Private Sector Cyber Ops Getting Hotter

By Kevin Coleman — DefenseTech Cyber Warfare Correspondent

Last week the Washington Post reported that the Cyber Command is seeking authority to launch cyber attacks in efforts to protect U.S. interests. This request is said to have drawn objections from administration lawyers concerned about the legality of offensive cyber operations. The right to bear cyber arms and the right to return fire in cyber space are both issues we have discussed recently on this blog. As you may recall back in April of this year, the Pentagon took a retaliatory tone when it asserted its right to return fire against cyber attacks aimed at the United States.

They say timing is everything so… Last week, I received a tip about a private sector entity returning cyber fire. The tip came with a high degree of confidence and raised a number of concerns. First of all, if the given the administration’s legal advisors are concerned about the legality of returning fire in cyber space, how legal is it for private sector organizations to be doing it? Secondly, most cyber attacks are routed through intermediary servers that have been compromised and are unwilling/unknowing participants in the attack, so returning fire on them is problematic to say the least. The final concern is; could a retaliatory strike by the private sector, or for that matter, an individual seeking revenge for an attack on their personal computer, escalate to a full fledged cyber war?

While it is unclear if any laws are being broken by that private company (a component of our critical infrastructure) returning fire, this is a very slippery slope.  It is not inconceivable to think that if the private sector and individuals are permitted to return cyber fire, the amount of retaliatory strikes would grow uncontrollably and further escalate cyber tensions between countries.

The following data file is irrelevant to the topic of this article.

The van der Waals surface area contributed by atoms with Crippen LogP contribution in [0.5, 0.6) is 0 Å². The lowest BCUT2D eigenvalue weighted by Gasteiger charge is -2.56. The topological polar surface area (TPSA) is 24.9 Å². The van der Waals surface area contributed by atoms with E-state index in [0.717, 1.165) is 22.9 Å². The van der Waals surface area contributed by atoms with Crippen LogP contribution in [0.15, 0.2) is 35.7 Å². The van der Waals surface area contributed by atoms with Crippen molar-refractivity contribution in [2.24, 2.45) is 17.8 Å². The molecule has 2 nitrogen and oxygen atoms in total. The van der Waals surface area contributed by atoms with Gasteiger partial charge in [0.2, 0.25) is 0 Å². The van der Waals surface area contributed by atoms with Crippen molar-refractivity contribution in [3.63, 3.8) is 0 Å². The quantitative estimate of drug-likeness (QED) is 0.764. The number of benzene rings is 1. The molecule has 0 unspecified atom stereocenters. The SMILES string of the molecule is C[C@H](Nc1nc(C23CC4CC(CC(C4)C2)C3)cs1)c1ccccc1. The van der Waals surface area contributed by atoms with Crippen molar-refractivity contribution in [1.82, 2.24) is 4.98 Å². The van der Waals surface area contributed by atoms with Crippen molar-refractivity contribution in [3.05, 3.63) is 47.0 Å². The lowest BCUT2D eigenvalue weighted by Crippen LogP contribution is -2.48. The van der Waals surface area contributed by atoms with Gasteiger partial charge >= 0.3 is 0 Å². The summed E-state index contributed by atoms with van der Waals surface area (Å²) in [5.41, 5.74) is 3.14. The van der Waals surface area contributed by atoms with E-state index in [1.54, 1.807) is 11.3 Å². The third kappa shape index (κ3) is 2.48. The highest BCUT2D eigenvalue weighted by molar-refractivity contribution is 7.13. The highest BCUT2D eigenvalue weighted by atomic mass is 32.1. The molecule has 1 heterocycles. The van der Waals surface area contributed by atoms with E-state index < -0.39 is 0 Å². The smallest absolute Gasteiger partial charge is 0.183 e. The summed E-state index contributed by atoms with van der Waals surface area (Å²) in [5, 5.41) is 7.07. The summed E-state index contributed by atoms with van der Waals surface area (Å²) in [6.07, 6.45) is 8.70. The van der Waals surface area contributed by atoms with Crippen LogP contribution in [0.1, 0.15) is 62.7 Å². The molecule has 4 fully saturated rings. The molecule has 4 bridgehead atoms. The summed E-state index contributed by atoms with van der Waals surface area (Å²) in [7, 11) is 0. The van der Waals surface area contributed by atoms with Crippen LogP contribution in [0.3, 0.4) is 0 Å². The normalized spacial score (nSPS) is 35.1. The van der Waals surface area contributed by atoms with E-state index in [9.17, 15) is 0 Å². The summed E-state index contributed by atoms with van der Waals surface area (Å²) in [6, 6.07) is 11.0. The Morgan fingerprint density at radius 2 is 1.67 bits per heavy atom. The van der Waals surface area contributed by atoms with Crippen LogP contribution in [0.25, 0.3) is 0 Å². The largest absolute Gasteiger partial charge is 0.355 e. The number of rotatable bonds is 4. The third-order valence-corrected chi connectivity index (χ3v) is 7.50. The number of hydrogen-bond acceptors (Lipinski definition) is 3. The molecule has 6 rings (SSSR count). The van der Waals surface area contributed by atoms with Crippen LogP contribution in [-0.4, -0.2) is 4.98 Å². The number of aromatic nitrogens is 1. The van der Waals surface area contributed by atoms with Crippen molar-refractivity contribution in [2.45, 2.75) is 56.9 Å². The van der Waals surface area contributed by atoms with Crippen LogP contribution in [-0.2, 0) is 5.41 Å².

• Musson

    I guess they could always say they were in fear for their life?

    Seriously, since the law is always a generation behind the real world, there is no return fire exemption. You would definitely be in violation of the federal anti-hacking laws.

  • The_Hand

    I would favor private organizations’ right to defend themselves, but in my experience, the overwhelming majority of private entities are hopelessly clueless about cyber ops. Odds are that any offensive operation they launched would be totally ineffective at best, and at worst would take out some other third party. Major hacking organizations are highly sophisticated and are especially good at stealth, misdirection, and their own security. There are very few white hat orgs capable of beating them at their own game.

  • Stiennon

    My understanding has been that various computer laws have been enacted that make it illegal to strike back in any form. Governments can always declare their right to counter attack but individuals and companies cannot. One may ask how Google discovered documents belonging to “more than 20 companies” on a server in Taiwan. I can see over-zealous and pissed off engineers at Google engaging in illegal back-hacking.